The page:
• An introduction to Personal Genetics
  • Using critical thinking to assess genetic risk factors
  • Genetics, jobs and your rights
  • A history of the American eugenics movement • Genetics and reproduction
  • DNA, crime and law enforcement
  • Athletics, aggression and genetics
  • The future of genomics

This course will provide a foundation for other science electives, such as Biochemistry/Molecular Biology and Bio-Medical Design and Development. Students interested in careers involving health care and medicine, public health and policy, law, government, scientific research, genetic counseling, biomedical science and engineering are encouraged to take this course, as future job markets and trends in these fields will be explored.

247 Applications of Chemical Principles

1 SEMESTER COURSE OFFERED FALL AND SPRING

PREREQUISITE: REGENTS CHEMISTRY

Chemistry concepts are the driving force behind so many innovations ranging from stain free clothing to home utility independence. This course is designed to expose students to concepts and career opportunities related to these emerging fields. Students attain a chemist’s laboratory skill set including preparing standards and dilutions, running instrumentation and analysis. Student learn about materials and subsequent product development as this field continues to grow with nanoscale science. General areas of study include renewable energy, environmental considerations, an Internet research project and presentation on a chemistry related careers of interest of each student.

ADVANCED PLACEMENT ELECTIVES

AP courses are taught as college-level courses in content and style. Upon completing the course, the student will take the appropriate Advanced Placement Examination offered at our high school by the College Board in May for a fee of approximately $93. Taking the examination may offer the following benefits:

  • Exemption by your college or university from beginning courses and permission to take the higher-level courses in certain fields.
  • Academic credit awarded for exams taken.
  • Time to explore undergraduate subject areas that you wouldn’t otherwise be able to study.
  • Eligibility for honors and other special programs open to students who have received AP recognition.

GRADES OF 85+ ARE STRONGLY RECOMMENDED IN MATH AND REGENTS SCIENCE COURSEWORK FOR SUCCESS IN THE FOLLOWING AP SCIENCE CLASSES …

218 Advanced Placement Chemistry

1 UNIT

This course is the equivalent of a first year college course in chemistry. Participating colleges may grant 3-8 college credits and/or other appropriate advanced standing to students who score well on the AP Examination. There is also a final examination for the course. In general, it is for students who have completed three Regents science courses, Algebra 2, and who have a high degree of interest. The course is scheduled for nine periods in a six day cycle.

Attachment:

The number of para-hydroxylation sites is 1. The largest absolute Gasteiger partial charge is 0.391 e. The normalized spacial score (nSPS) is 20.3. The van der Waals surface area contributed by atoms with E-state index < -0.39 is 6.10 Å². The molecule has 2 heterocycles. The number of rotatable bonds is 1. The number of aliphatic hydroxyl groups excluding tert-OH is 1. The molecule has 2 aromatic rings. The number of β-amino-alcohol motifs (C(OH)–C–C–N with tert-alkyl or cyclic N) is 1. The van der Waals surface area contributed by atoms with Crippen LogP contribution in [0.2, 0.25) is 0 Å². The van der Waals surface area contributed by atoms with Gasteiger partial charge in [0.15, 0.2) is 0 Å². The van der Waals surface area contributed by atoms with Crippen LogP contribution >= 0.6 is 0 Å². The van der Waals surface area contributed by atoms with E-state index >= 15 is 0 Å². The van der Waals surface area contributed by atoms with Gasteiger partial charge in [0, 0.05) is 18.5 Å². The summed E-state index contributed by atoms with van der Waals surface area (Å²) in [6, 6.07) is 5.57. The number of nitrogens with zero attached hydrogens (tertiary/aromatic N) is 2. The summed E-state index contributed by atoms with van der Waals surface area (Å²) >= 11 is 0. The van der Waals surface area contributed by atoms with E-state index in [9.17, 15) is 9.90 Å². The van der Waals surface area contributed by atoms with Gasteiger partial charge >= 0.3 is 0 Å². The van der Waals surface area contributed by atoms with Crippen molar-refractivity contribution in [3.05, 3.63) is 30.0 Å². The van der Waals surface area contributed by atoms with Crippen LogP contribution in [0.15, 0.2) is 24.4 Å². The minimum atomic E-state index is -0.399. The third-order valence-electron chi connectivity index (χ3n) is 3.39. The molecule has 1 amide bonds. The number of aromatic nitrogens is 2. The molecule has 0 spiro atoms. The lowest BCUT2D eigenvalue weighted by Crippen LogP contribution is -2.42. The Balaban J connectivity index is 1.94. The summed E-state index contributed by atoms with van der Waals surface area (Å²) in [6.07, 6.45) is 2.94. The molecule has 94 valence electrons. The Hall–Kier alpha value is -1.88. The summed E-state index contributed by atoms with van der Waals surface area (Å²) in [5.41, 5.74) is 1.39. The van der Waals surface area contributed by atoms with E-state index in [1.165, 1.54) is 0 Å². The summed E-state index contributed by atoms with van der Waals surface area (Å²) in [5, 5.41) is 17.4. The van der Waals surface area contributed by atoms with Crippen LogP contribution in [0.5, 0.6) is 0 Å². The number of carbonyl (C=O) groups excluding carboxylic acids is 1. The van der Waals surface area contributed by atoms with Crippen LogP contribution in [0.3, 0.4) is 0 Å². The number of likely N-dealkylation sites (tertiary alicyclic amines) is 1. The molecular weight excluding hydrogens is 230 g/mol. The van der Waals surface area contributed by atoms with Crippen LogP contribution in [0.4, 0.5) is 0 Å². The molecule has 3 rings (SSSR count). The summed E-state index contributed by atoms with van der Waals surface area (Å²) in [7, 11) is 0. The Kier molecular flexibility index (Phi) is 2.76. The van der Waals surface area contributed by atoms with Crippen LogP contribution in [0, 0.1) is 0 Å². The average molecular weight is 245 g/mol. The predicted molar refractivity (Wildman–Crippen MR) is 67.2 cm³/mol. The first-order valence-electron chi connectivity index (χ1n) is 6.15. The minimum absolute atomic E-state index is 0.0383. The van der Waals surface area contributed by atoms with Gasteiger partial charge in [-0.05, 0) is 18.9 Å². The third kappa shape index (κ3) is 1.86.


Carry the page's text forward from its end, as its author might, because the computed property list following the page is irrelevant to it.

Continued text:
217 Advanced Placement Biology

1 UNIT

This course is the equivalent of a first year college course in biology. Participating colleges may grant 3-8 college credits and/or other appropriate advanced standing to students who score well on the AP Examination. There is also a final examination for the course. In general, it is for students who have completed three Regents science courses and who have a high degree of interest. The course is scheduled for nine periods in a six day cycle.

240 Advanced Placement Physics – C, Mechanics

1 UNIT

PREREQUISITE: COMPLETION OF REGENTS PHYSICS AND
PRECALCULUS

COREQUISITE: ENROLLMENT IN AP CALCULUS AB OR BC

This course is equivalent of a one-semester college course in Physics. This is the C version of the AP Physics course; calculus will be used in formulating physical principles and in applying them to problems in classical mechanics. AP Physics C builds on the conceptual understanding attained in Regents Physics and normally serves as the foundation in Physics for college students majoring in science or engineering. Colleges may grant 3 or 4 credits or other appropriate advanced standing to students successful on the AP examination.  This course would bolster student understanding of AP Calculus as well. Classes meet six times in a six-day cycle. There is a final examination in this class. Students are also co-enrolled in College Physics 1 (PHY 221) at Schenectady County Community College. Students who receive a C or better automatically receive 4 credits at SCCC. These credits may be transferred to other colleges.